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I will divide the text into two colors for the sake of clarity. The white text is taken directly from my caving journal. The italicized blue text is my comment as I reflect on the experience. I will do my best to convey the thoughts and feelings I had during the entire event. I will not use the actual names of the other individuals involved. I will include the entire relevant text of my journal. Only small parts of the journal will I skip. This will only occur when the entry has nothing to do with the experience in the cave, such as eating dinner after a trip, getting fuel or snacks, irrelevant details, etc. (My journal is fairly thorough) I will merely summarize what I am cutting out of the actual entry.

In an effort to present this experience in as accurate light as possible I will type my journal as I wrote it: sans grammar check. Please overlook my errors. My additional comments will help to clarify the things I wrote in my journal.

Caving Journal 12/30/2000

B and I decided to get in one more caving trip before the New Year, so we set our sights on Mystery Cave. Not a spectacular cave, but since neither of us had been caving in awhile it would be nice to go to any cave. There was a bit of excitement to this trip. There was a small passage in the lower portion of the cave that I wanted to check out to see if it was possible to get past it. It had a small opening, but lots of air blowing out of it. Even though it is way too small to climb through, I had never even checked to see what was inside the passage. We got our gear loaded up and hit the road by 3:00 p.m. We got to the cave in great time, since B likes to drive fast. We anchored from the usual tree and began to rappel into the cave. I went down first and got my gear together while B came down.

I will refer to B many times. We have been caving together for many months now. He was injured in a caving accident a few years ago and was told he would never walk again. Through hard work and perseverance he not only walks but can get around very well in caves. The trickier parts of a cave might slow him down a bit, but he can make it. He patiently works through an obstacle until he gets past it.

As for the reference to the small opening in the cave, there is a saying among cavers: "If it blows, it goes". Meaning, if a passage has a good flow of air, it is probably worth investigating.

After we explored all of the usual passages we climbed down to check out the hole. The hole is located deep in the cave, near the lowest part of the cave. It is on the side of a cave wall, about three feet from the floor. To look inside the hole I had to kneel down to duck under an overhang of rock.

The original opening. I put my glove in the hole for size reference.

I used my backup mini-mag light and held it inside the hole to see what I could see. I was excited by what I saw. The wall around the hole was about 3-5 inches thick. It led into a tight passage. The passage opened up a bit just inside the hole. It continued back about 10–12 feet in a small crawl space. After that it seemed to really open up! Although how much we couldn't tell. This could be a virgin passage. (Obviously no one has passed through this route, but there could be a way into the passage from the other side.) To even get to the crawl space we would have to enlarge the opening. Currently it is about the size of my fist. Once we get past the opening we would have a tight crawl back to where it opened up. It would take some work, but we thought we could do it. We sat down for a few minutes to rest and contemplate our plan of attack. While we sat there in the darkness we could hear the wind howling from the other side of the passage. It was a low, eerie noise. We could also hear a low rumble from time to time. No big deal, though. The cave is in the vicinity of a highway that has heavy trucks drive on it. We figured the rumble was the effect of the trucks resonating through the rocks.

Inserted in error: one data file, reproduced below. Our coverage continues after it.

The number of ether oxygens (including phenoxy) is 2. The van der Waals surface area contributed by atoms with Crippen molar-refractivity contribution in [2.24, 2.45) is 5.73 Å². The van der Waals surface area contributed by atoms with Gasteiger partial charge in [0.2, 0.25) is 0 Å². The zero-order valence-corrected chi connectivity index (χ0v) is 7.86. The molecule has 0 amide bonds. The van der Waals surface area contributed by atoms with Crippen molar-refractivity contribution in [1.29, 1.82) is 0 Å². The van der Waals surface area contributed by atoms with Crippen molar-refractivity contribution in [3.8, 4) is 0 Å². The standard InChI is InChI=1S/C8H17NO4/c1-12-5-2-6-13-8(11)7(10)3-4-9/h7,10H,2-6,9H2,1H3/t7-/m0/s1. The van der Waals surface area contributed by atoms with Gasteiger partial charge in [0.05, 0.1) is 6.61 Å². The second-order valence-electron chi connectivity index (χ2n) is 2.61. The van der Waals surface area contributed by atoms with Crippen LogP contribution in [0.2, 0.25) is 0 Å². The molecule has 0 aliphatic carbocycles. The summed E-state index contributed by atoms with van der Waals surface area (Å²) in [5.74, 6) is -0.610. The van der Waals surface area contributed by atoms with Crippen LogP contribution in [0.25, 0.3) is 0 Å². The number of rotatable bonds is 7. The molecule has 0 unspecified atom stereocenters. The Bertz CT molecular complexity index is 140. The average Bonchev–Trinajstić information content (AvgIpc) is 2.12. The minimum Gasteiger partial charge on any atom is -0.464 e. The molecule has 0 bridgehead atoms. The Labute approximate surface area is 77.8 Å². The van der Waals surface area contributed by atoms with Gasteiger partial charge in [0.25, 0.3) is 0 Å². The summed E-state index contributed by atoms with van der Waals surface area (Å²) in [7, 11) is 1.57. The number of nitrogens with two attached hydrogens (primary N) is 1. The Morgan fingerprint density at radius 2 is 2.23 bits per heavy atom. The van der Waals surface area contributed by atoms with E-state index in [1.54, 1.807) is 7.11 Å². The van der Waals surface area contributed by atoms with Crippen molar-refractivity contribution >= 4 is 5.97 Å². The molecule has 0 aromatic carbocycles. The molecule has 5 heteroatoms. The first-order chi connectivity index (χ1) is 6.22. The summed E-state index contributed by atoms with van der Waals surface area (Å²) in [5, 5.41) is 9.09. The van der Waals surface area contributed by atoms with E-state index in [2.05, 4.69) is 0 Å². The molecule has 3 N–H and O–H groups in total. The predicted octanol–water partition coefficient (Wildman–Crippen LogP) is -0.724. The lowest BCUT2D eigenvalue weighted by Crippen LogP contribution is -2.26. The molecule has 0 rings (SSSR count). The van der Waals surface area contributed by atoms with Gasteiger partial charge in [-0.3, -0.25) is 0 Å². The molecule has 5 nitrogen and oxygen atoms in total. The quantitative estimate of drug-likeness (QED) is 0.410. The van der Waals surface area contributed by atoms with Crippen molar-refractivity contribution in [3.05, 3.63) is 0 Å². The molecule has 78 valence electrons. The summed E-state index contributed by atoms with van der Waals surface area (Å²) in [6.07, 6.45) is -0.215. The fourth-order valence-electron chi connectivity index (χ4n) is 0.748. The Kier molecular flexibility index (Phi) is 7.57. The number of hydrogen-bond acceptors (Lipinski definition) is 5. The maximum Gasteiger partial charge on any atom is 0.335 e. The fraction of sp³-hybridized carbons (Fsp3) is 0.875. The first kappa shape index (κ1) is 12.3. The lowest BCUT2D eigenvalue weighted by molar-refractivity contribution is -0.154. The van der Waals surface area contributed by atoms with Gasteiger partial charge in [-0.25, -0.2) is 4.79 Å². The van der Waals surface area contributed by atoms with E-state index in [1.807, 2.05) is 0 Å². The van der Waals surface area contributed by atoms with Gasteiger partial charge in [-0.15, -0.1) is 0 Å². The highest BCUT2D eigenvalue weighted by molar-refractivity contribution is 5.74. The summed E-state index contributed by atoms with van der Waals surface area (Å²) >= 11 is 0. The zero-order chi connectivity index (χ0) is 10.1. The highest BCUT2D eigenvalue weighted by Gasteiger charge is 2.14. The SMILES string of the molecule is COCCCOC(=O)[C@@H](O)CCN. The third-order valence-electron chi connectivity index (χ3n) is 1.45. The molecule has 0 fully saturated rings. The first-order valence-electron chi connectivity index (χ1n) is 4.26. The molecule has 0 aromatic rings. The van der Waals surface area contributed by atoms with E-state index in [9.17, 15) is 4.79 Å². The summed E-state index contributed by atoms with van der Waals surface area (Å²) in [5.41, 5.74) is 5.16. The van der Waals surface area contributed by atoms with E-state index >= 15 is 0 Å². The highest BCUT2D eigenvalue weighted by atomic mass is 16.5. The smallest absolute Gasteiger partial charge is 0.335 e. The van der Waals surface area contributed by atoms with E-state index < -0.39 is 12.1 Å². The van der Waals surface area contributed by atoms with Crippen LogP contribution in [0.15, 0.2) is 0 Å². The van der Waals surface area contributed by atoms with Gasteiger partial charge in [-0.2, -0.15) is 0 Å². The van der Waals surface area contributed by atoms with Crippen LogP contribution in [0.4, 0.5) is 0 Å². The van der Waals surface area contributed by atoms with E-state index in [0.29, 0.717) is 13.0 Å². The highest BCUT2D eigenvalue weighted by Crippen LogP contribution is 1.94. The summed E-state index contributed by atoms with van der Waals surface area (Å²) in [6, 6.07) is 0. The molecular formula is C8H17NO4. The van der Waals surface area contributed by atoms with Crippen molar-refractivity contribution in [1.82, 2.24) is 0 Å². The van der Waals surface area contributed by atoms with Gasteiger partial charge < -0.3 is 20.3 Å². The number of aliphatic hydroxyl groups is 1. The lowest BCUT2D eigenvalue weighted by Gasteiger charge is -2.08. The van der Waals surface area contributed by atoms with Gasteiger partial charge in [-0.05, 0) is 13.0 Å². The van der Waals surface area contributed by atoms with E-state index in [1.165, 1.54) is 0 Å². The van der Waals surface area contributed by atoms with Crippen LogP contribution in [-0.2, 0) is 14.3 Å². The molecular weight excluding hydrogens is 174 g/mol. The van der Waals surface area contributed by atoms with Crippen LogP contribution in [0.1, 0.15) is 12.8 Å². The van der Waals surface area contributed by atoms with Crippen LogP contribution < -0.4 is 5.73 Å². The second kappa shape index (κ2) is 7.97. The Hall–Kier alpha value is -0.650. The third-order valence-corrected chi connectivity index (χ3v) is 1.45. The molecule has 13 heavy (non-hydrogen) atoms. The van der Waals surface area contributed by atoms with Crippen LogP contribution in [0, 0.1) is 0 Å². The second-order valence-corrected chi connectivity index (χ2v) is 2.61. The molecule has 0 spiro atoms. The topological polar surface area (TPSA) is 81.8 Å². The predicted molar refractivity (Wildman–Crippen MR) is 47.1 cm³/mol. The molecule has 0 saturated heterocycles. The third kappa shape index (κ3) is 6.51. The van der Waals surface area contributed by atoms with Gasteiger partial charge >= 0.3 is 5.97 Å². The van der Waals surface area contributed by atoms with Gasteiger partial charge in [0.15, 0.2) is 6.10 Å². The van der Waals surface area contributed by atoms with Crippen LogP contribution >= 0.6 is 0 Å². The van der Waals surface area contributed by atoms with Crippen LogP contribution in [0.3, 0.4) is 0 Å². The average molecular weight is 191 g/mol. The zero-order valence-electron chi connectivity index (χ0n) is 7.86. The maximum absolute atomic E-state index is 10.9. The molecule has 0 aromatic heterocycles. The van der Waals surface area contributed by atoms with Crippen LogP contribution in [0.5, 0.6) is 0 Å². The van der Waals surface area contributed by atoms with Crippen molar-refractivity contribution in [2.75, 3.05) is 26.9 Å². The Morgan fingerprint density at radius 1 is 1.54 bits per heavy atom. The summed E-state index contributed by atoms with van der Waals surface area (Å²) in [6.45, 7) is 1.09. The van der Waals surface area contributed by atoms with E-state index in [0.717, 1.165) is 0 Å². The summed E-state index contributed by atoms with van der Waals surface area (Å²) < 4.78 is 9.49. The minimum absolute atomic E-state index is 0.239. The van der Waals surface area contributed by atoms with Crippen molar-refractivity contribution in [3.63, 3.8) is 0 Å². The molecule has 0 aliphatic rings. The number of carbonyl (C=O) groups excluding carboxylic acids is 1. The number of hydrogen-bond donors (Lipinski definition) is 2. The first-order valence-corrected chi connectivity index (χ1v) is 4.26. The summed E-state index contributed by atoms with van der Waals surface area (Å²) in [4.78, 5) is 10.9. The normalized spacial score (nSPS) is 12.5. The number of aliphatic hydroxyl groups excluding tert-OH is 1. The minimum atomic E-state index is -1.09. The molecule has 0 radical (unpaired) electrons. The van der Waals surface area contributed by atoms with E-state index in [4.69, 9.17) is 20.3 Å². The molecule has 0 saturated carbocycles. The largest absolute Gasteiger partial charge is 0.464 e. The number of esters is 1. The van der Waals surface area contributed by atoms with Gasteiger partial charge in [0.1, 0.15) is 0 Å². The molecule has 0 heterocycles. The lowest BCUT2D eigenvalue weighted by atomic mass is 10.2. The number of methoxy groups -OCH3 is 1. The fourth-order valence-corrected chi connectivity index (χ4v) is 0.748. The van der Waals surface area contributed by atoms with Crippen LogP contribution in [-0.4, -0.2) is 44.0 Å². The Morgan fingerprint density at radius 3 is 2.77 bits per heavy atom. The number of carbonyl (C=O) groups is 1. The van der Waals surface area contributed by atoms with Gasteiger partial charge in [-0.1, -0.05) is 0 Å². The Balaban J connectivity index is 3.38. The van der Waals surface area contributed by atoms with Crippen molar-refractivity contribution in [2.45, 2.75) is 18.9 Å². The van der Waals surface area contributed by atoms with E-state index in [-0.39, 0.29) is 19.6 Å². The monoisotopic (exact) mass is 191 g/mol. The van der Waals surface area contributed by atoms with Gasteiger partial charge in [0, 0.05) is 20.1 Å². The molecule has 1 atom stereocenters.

We determined that our best plan would be to haul a cordless drill into the cave to drill into the rock. Then we could take a bullpin and a small sledge hammer and break up the rock. It seemed pretty straight-forward. We would widen the hole big enough to squeeze in and see what was on the other side. The efforts to haul all of the equipment down to the hole would be a pain, but we hoped it would be worth it. I named the passage Floyd's Tomb, after Floyd Collins. It seemed to look like the tight spot where Floyd spent his last miserable days on earth.

A rough drawing of how the passage originally looked.

Floyd Collins was a caver back in the early 1900's. He got stuck in a tight crawl space and was unable to free himself. It is an amazing story that is detailed in a book called, "Trapped: The Story of Floyd Collins" (I think that was the title. I don't recall the author). Calling our passage Floyd's Tomb was not only a tribute to Floyd, but a commentary of the size of the passage.

Ha Ha! In retrospect it is funny how simple I thought it was going to be. I figured a few hours work and we would be in. Had I known how long it was going to take I doubt I would have even begun the project. Had I known what I was going to experience in the cave I never would have returned.

We gathered up our gear and headed for the surface. Normally I couldn't care less if I ever came back into this cave. There is nothing special about it. But now I was psyched about getting back and getting through. We hadn't even left the cave and we were planning our return trip.

(The rest of the journal entry talked about the climb out of the cave, our dinner, and our trip back home.)

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